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Herzog Denounces Move by UN Committee to Include Zionism in a Resolution Condemning Racism

October 6, 1975
See Original Daily Bulletin From This Date

An amendment to a resolution before the Social, Humanitarian and Cultural Committee (Third Committee) which would include Zionism as one of the ideologies to be condemned in a resolution opposing racism has been denounced by Israeli Ambassador Chaim Herzog as a “malicious effort” to divert the committee from “the true purpose of the resolution.” He termed the amendment “part of a dangerous anti-Semitic idiom which is being insinuated into every public debate by those who have sworn to block the current move towards accommodation and ultimately towards peace in the Middle East.”

At the same time, the United States and the European Economic Community (EEC) served notice that they would oppose the amendment and would vote against the resolution if it contained the amendment. U.S. representative Leonard Garment and Italian representative Piero Vinci, speaking on behalf of the nine-member EEC, objected to the amendment sponsored by 11 Arab states, Cuba and Guinea to include Zionism in a draft resolution condemning apartheid and racial discrimination.

The resolution, under discussion in the Third Committee, Concerns a UN-sponsored decade-for-action to combat racism. It is expected to be voted on this week. (The Jewish Agency Board of Governors meeting in Jerusalem expressed “shock and disgust” at the amendment. See separate story.)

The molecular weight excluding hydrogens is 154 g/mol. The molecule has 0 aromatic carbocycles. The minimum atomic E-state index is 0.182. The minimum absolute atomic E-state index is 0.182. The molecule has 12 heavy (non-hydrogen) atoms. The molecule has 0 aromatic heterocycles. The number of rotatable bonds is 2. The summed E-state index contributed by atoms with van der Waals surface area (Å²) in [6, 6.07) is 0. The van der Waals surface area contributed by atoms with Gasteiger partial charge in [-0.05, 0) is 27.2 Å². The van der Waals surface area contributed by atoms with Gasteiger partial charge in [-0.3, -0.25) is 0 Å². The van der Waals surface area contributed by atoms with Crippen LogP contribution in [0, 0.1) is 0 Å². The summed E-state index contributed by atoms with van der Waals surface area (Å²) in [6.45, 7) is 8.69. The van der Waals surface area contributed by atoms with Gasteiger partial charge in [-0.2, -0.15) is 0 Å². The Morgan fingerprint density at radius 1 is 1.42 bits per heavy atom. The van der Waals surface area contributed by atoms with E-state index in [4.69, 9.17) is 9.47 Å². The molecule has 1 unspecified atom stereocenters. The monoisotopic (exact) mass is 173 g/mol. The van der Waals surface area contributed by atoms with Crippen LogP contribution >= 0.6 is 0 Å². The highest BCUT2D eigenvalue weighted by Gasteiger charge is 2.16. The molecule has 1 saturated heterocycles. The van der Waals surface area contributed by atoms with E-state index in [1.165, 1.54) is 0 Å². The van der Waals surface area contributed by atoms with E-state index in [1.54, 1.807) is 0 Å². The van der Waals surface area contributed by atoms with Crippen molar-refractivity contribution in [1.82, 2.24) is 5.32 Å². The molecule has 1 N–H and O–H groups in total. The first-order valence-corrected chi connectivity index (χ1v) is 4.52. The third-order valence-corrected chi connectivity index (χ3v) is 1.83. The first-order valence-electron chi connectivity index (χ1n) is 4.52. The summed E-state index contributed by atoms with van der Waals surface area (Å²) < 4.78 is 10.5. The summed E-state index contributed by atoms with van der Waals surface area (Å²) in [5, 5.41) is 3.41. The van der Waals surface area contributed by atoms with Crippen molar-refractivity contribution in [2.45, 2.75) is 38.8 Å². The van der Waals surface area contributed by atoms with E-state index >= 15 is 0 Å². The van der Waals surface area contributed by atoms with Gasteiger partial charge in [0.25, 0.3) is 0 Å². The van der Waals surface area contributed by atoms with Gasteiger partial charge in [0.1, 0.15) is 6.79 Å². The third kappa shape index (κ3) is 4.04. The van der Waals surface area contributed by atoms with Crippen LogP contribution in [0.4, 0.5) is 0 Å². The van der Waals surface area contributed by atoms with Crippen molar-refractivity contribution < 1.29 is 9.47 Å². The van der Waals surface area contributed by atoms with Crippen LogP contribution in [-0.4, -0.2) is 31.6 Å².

Herzog told the committee last Friday that the proposed amendment, “together with similar moves, is designed to sabotage the efforts of the Geneva conference for peace in the Middle East, co-sponsored by the United States and the Soviet Union, and to deflect those who are moving along the road to peace from their purpose,” But, he added, “they will not succeed.


He said the resolution before the committee to condemn apartheid and colonialism could achieve a consensus “of great importance to our African colleagues.” But instead of this being permitted to happen, the envoy said, “a group of countries, drunk with the feeling of power inherent in the automatic majority and without regard to the importance of achieving a consensus on this issue, have decided to railroad this committee in a contemptuous maneuver by the use of the automatic majority into bracketing Zionism with the subject under discussion.”

Herzog, referring to Zionism, said it was “sad” to see a group of nations, many who had recently freed themselves of colonial rule, “deriding one of the most noble liberation movements of this century, a movement which not only gave an example of encouragement and determination to the peoples struggling for independence, but also actively aided many of them during the period of preparation for their independence or immediately after.”

He commented that his audience included “many of the representatives of countries we aided and who are prepared to this day to receive our aid in the various fields of technology and agriculture who are being swept up unwillingly by the automatic majority which evinces little concern for their national interests.”

Garment told the committee that the amendment was incompatible with the decade-for-action program and said that equating Zionism with racism “is to distort completely the history of that movement (Zionism)” which was designed “to liberate an oppressed people by returning them to the land of their fathers.” Vinci stated that the amendment was “totally irrelevant,” contrary to the objectives of the anti-racism decade which was proclaimed by the General Assembly in December, 1973, and would also introduce an unacceptable element into efforts to find a just solution to the Mideast problem.

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